We are now near the end of the second week on site at Ashfield Court. The drilling is in full swing and there are now three boreholes drilled with the fourth expected to be completed by the end of the day. Two of the holes are 151m deep and the other two are 142m deep. Each hole will provide heat to a pair of flats – one on the ground floor and one on the first floor.
As commonly occurs when drilling boreholes, the first hole took the longest. Kensa always carry out a detailed desktop geological study of the site to inform the borehole design and also to inform the drillers of the expected ground conditions. However, it is only when you actually start drilling that you know the exact ground conditions you are facing. While drilling the first hole, it became clear that the first 50 metres or so were relatively unstable. These first 50 metres are primarily made up of sands, gravels and clays and the hole was collapsing after drilling, thus preventing the pipework from being installed in the borehole. The drillers are therefore installing temporary casing for the first 50 metres to prevent the hole collapsing, a common practice in such ground conditions.
After 50 metres the geology is chalk, which is relatively easy to drill through, with three metres being drilled roughly every minute!
Once the hole is drilled to depth, the pipework is installed in the borehole. Once installed, the casing is removed.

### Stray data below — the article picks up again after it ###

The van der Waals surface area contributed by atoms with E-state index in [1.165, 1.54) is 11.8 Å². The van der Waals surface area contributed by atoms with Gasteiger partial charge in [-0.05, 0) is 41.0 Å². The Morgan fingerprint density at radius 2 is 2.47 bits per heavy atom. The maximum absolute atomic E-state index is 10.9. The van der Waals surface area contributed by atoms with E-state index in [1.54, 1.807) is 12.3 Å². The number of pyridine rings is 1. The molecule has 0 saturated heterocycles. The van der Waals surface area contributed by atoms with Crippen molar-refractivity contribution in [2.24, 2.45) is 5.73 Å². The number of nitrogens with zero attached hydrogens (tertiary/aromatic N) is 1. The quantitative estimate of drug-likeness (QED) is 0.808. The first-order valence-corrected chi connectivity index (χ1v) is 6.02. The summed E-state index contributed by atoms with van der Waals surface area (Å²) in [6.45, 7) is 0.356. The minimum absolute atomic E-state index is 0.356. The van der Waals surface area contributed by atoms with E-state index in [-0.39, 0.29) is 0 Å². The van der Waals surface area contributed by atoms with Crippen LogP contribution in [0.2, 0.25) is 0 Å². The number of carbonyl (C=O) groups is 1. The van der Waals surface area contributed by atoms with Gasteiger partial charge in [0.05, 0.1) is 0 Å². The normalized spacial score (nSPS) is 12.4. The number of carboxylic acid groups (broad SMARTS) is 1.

There are three pipes sticking out the end of each finished hole. Two of them are the pipes that will actually be filled with water and glycol to transfer heat from the ground to the flats. The third is used to grout the holes from the bottom up. The drillers use a specialist bentonite mixture which ensures good contact between the pipes and the surrounding earth. This means there is good heat transfer from the ground to the flats.
Despite the temporary loss of their car parking spaces and the increased activity on site, all the residents remain happy and excited about the project. In fact, one tenant commented:
The borehole drillers are the most professional contractors we’ve ever had on site. They work hard all day and are doing a great job!
The drilling of all twelve holes is still on schedule to be completed within the next two weeks.
Next week’s key project stage: Headering & trenching.
This will take the borehole pipework to the boundary of the flats in preparation for the plumbers attending site to take the pipework into each flat.
Keep following our blog to stay up to date with this brilliant first project between Kensa Heat Pumps and Hanover Housing Association.
Project in brief:
- 22 flats – 21 are 1 bedroom and 1 is a 2 bedroom flat;
- Built in 1977;
- Heated by electric night storage heaters which have reached the end of their useful life and need replacing;
- Residents aged 55 +;
- A Kensa Shoebox ground source heat pump (6kW) to be installed inside each flat;
- New 150 litre unvented hot water cylinders in each flat;
- New radiators in each flat;
- New heating controls in each flat, which will be much easier for the residents to use;
- A ground source heat pump for the site office;
- 12 boreholes will be drilled with depths up to 154 metres to form a communal ‘micro district ground source heat pump system’.
Read more about the background to this first project between Hanover Housing Association and Kensa Heat Pumps here.